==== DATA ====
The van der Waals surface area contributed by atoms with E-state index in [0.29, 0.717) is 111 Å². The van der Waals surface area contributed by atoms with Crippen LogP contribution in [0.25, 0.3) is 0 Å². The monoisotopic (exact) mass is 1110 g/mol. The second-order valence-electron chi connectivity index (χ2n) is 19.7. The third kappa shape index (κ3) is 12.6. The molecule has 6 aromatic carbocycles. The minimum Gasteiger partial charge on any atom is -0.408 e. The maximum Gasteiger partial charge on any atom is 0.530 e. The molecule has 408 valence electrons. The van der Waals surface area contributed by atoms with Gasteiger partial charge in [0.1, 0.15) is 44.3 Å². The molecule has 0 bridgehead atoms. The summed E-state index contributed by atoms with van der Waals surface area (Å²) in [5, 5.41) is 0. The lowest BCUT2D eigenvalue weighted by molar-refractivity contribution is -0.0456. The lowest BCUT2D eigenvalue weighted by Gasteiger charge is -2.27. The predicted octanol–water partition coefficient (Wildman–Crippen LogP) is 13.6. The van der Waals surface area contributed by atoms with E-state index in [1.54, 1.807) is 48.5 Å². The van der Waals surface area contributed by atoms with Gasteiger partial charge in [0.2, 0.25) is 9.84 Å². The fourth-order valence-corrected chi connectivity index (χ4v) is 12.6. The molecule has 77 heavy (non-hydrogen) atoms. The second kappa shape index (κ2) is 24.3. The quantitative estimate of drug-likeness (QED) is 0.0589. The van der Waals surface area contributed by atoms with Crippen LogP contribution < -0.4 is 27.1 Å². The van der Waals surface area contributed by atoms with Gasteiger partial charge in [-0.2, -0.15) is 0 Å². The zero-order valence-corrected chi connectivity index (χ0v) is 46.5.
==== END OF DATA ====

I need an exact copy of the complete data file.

The van der Waals surface area contributed by atoms with E-state index in [0.29, 0.717) is 111 Å². The van der Waals surface area contributed by atoms with Crippen LogP contribution in [0.25, 0.3) is 0 Å². The monoisotopic (exact) mass is 1110 g/mol. The second-order valence-electron chi connectivity index (χ2n) is 19.7. The third kappa shape index (κ3) is 12.6. The molecule has 6 aromatic carbocycles. The minimum Gasteiger partial charge on any atom is -0.408 e. The maximum Gasteiger partial charge on any atom is 0.530 e. The molecule has 408 valence electrons. The van der Waals surface area contributed by atoms with Gasteiger partial charge in [0.1, 0.15) is 44.3 Å². The molecule has 0 bridgehead atoms. The summed E-state index contributed by atoms with van der Waals surface area (Å²) in [5, 5.41) is 0. The lowest BCUT2D eigenvalue weighted by molar-refractivity contribution is -0.0456. The lowest BCUT2D eigenvalue weighted by Gasteiger charge is -2.27. The predicted octanol–water partition coefficient (Wildman–Crippen LogP) is 13.6. The van der Waals surface area contributed by atoms with E-state index in [1.54, 1.807) is 48.5 Å². The van der Waals surface area contributed by atoms with Gasteiger partial charge in [0.2, 0.25) is 9.84 Å². The fourth-order valence-corrected chi connectivity index (χ4v) is 12.6. The molecule has 77 heavy (non-hydrogen) atoms. The second kappa shape index (κ2) is 24.3. The quantitative estimate of drug-likeness (QED) is 0.0589. The van der Waals surface area contributed by atoms with Crippen LogP contribution < -0.4 is 27.1 Å². The van der Waals surface area contributed by atoms with Gasteiger partial charge in [-0.2, -0.15) is 0 Å². The zero-order valence-corrected chi connectivity index (χ0v) is 46.5.